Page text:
Local Governments Pull Money From State Investment Fund, Which Is Down 55%

A state-run long-term investment pool is down nearly 55% from a year ago as Wyoming counties and towns pull their money out of fear of larger losses.

Leo Wolfson

August 01, 20239 min read

Wyoming State Treasurer Curt Meier.
Wyoming State Treasurer Curt Meier. (Matt Idler for Cowboy State Daily)

Natrona County Commission Chairman Steven Freel was so concerned about the financial vulnerability his county faced by staying in the WYO-STAR II local government investment pool that he was willing to sacrifice about $3.5 million to get out.

Natrona had $98 million in the account, roughly 40% of the total fund, which means Natrona County gave up about 3.6% of its investment to get out of the fund.

Year-to-date, the WYO-STAR II account has lost $198 million in market value, more than half of its total value from a year before. As of June 30, $117 million remained of the $259 million balance it had a year prior, a drop of nearly 55%.

Freel described the move as avoiding putting all of the county’s eggs into one basket. Also, the WYO-STAR II account wasn’t performing, he said.

“I’d rather explain that kind of loss to my constituents than waiting until it all runs out,” Freel said. “If there was a run or something happened to that account, we’d lose everything.”

The Natrona move has become a part of a larger run on the account. The State Treasurer’s office reported to Cowboy State Daily that seven participants have fully liquidated their investments out of the WYO-STAR II account in the past three months. As of June 30, 43 members remained.

Cheyenne City Treasurer Robin Lockman said her city pulled nearly all of its $5.5 million from the account in April.

A Mini Run

The fall of First Republic, Silicon Valley and Signature banks this spring happened as a result of customers pulling money from them. A bank run happens when they withdraw their money at the same time over fears about the bank's solvency. 

WYO-STAR was formed in 1987 as a short-term way for Wyoming governmental entities to pool their money to maximize benefits from investment. In 2016, WYO-STAR II was created as longer-term option with the stipulation of a penalty for early withdrawal, which is what Natrona County’s $3.5 million hit was.

The WYO-STAR II account has had a rough year after posting strong numbers for the 2022 fiscal year, which ended last June 30.

As of last month, the WYO-STAR II account's rate of return was down 43% in June.

While this might seem like a startling drop, Converse County Treasurer Joel Schell said it only resulted in a $9,000 loss for his county off a $2.6 million investment.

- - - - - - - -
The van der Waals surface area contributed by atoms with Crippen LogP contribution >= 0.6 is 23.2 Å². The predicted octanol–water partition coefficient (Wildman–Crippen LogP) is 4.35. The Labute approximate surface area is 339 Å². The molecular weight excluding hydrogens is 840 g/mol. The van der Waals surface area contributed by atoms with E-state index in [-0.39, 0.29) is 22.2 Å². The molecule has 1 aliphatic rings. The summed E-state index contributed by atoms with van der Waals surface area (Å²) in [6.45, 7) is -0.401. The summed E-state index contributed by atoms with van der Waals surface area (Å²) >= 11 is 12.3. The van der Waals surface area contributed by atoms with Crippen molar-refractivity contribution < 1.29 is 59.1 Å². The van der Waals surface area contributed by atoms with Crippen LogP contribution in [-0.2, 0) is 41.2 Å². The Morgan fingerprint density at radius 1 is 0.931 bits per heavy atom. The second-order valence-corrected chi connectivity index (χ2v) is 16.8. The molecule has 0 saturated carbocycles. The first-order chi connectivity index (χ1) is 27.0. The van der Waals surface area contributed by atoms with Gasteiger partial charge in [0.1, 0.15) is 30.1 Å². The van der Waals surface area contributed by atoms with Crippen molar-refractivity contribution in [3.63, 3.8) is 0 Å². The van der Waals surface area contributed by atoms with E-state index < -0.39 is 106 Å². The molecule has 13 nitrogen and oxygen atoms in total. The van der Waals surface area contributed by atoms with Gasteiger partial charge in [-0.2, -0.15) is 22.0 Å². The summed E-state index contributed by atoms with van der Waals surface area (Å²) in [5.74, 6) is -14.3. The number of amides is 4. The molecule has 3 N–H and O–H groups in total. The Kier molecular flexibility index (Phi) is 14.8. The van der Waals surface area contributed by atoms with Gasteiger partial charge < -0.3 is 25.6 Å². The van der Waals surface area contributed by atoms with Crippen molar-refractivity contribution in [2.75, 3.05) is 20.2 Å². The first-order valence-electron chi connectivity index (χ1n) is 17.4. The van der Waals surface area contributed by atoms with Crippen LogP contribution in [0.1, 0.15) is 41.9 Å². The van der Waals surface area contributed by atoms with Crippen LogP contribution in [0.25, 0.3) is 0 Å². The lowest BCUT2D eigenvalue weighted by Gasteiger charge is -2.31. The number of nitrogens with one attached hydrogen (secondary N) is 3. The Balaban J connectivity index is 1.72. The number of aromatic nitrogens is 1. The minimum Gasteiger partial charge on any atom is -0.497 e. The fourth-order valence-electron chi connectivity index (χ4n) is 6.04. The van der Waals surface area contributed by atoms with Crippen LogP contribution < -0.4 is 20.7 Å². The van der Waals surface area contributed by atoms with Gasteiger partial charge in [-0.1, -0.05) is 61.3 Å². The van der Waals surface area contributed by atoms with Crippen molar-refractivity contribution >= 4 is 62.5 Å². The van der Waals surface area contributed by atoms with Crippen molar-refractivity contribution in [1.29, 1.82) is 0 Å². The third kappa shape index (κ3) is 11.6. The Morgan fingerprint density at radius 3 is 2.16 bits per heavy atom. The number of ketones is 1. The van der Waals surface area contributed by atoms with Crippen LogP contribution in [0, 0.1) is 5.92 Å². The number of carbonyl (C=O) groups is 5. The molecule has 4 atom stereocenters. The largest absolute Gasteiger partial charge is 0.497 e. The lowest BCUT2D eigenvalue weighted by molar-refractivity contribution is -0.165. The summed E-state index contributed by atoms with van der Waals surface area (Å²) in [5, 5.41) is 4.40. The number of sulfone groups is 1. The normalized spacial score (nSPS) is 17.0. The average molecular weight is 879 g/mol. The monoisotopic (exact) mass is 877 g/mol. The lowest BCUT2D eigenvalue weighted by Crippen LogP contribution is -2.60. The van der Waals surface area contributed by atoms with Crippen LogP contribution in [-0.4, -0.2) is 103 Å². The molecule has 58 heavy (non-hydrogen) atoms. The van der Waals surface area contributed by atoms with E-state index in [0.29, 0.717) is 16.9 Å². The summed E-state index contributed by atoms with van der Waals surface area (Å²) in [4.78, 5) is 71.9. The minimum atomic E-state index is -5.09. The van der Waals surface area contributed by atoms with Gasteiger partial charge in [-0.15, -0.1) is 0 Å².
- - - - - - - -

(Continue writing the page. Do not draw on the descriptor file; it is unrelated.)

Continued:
In June 2022 alone, the account lost $106 million in market value. Year-to-date, the account has lost $198 million in market value, more than half of its total value from a year before. As of June 30, $117 million remained from the $259 million balance it had a year prior.

Freel said he’s confident Natrona will make back its $3.5 million within the year by putting its money into a new investment pool.

Lockman said Cheyenne has transferred its money into a similarly structured, privately run investment fund.

Piece Of The Pie

The purpose of WYO-STAR II is to pursue a long-term fixed income strategy.

Staff from the State Treasurer’s office make investment decisions for the WYO-STAR II account and have a fiduciary responsibility to represent those investing in the account to the best of their ability. Investment firm J.P. Morgan is the custodian of the securities.

The National Government Finance Officers Association asserts that safety, liquidity and yield — in that order — are the most important objectives for investing taxpayer dollars.

The state retained $3.5 million of Natrona’s share when the county pulled its money out.

“They didn’t necessarily get what they put into them and that’s how the bond market works,” State Treasurer Curt Meier said. 

Meier pointed out that there are no realized losses in a bond fund until an entity sells its stake. He said if an entity doesn’t understand the bond market, “they probably should leave it up to the professionals.” 

Meier said if Natrona County had waited until its bonds reached 100% maturity plus interest, it would have lost nothing.

“If you sell a bond, that’s got a low return in a high-interest rate return, then you’re going to get hit,” Meier said. “It’s just the difference in the value. It’s a pretty simple concept.”

Long-Term Bonds

Many of the investments in WYO-STAR II have long maturities that extend out for three to five years.

According to Investopedia, long-term bonds offer the advantage of a locked-in interest rate over time, but also come with a longevity risk. When investors hold long-term bonds, they become more susceptible to interest rate risk since interest rates potentially increase over a longer period. When this happens, it discounts the value of the bond.